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Thursday, July 8, 2010

Traveling Alone Together

I am toward the end of Walt Whitman’s Leaves of Grass, on my iPhone no less, and I have relished every second with this poet.  Just as with Emily Dickinson’s Collected Works, which I also read on my iPhone, I have longed to take a leisurely subway ride, or to have a free hour or so before I sleep, to reenter this portable world of words.

Whitman and Dickinson are so different.  I admire Dickinson’s almost mathematical precision and rhythm.  Her abstractions on poems often match my thinking in an uncanny way: as her song ends I understand, and yet the idea lingers in the air and adds depth where no words are written.

Whitman however unleashes the line from any certainty, and revels in nature’s details, as if ideas would only intrude in the world before our eyes.  I admire Whitman’s enthusiastic camaraderie, his openness to sex, immigrants, the offbeat, and the wonder of being alone.

Both poets in a way seem alone with their poetry.  They are to me deeply humanistic, yet this is not a humanism that values the chitchat of society, or the glib conclusions of casual and catty observers.  They seem alone to me because they travel within themselves.  To stop and remark politely would despoil their journey.  They hearken to ‘others’ --what writer does not want to be read?-- but these others are those like themselves.  They are traveling alone together.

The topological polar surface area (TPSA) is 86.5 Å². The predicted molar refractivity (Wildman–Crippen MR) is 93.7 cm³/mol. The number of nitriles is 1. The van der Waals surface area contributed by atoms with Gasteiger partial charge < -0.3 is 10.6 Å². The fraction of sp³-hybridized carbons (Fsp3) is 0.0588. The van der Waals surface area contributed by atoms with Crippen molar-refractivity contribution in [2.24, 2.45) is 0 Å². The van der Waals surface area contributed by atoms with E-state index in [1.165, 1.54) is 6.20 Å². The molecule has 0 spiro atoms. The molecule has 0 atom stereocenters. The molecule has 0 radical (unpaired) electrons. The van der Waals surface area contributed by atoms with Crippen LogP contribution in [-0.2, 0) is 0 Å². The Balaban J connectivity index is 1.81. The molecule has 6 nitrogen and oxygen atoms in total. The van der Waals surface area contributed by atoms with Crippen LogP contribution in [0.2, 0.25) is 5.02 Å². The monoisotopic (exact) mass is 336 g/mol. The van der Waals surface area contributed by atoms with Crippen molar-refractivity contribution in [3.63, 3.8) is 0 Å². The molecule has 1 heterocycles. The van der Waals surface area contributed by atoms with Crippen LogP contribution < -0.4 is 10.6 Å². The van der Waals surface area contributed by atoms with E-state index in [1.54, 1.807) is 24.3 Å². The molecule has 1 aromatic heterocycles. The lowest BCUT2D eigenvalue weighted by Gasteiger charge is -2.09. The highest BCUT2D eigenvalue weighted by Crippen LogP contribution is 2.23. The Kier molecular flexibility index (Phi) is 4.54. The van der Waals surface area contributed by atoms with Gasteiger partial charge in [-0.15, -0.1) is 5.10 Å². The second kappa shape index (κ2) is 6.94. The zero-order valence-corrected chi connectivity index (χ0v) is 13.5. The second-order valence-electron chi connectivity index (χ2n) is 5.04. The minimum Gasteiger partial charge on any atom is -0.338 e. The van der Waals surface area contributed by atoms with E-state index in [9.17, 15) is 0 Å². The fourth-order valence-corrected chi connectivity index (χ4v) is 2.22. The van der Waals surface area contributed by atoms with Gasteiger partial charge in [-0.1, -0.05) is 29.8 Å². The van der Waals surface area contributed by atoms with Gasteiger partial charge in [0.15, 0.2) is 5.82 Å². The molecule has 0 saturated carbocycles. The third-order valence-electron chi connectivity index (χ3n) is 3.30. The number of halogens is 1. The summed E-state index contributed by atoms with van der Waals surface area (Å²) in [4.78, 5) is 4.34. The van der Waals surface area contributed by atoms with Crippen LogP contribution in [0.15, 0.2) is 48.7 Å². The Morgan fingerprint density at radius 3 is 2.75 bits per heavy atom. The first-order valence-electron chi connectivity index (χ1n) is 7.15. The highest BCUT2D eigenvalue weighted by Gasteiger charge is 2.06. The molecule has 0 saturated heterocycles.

I started Chico Lingo to communicate, debate, chronicle, and explore the days before me.  At times I write to you, the reader.  Sometimes I plead for understanding.  On other occasions, yes, I will pontificate and complain.  But I also write to myself.  It is one of the interesting and peculiar activities human beings can do: they can reflect on what they think, through writing in my case, in which my ‘thinking’ is arranged into words and paragraphs, through Chico Lingo.

I embarked on this journey into myself principally because this is how I have always been.  I want to be alone together with others who are not glib, who question what is given to them by authority or tradition, who wonder at thinking and understanding, the process, and who see what is in between the said, the concluded, and the promised.  When I have ignored this ‘searching self with an acute perspective,’ to give it a name, I ignore myself.  I do it when I am in a hurry, when I am in pain, and when I am weak-minded.  And I have always regretted it later.  It is as if I had temporarily lost who I truly am.

I have often imagined it is the soul reaching out, this thinking and writing alone together.  This soul is meant to be understood and read, and it is meant to reach someone, but that audience is whoever listens, and perhaps limited to those who already will not forget the quiet self that shadows them even within their family.  The audience for this soul, instead of being a target, grants itself into the company of those wanting to be alone together.

So I seek my audience with a vague hope to be heard, but even if I am not, if my words and strange musings remain unread and not understood, I would still reach into the darkness.  I don’t know why.  It is not for the audience.  Nor is it for a vain self.  It is --how can I explain it?-- at once to sanctify and upend life, to lift it from what it is, to focus thought into words and create a call to what was and what is when we live.

Library Renamed: Sergio Troncoso Branch Library

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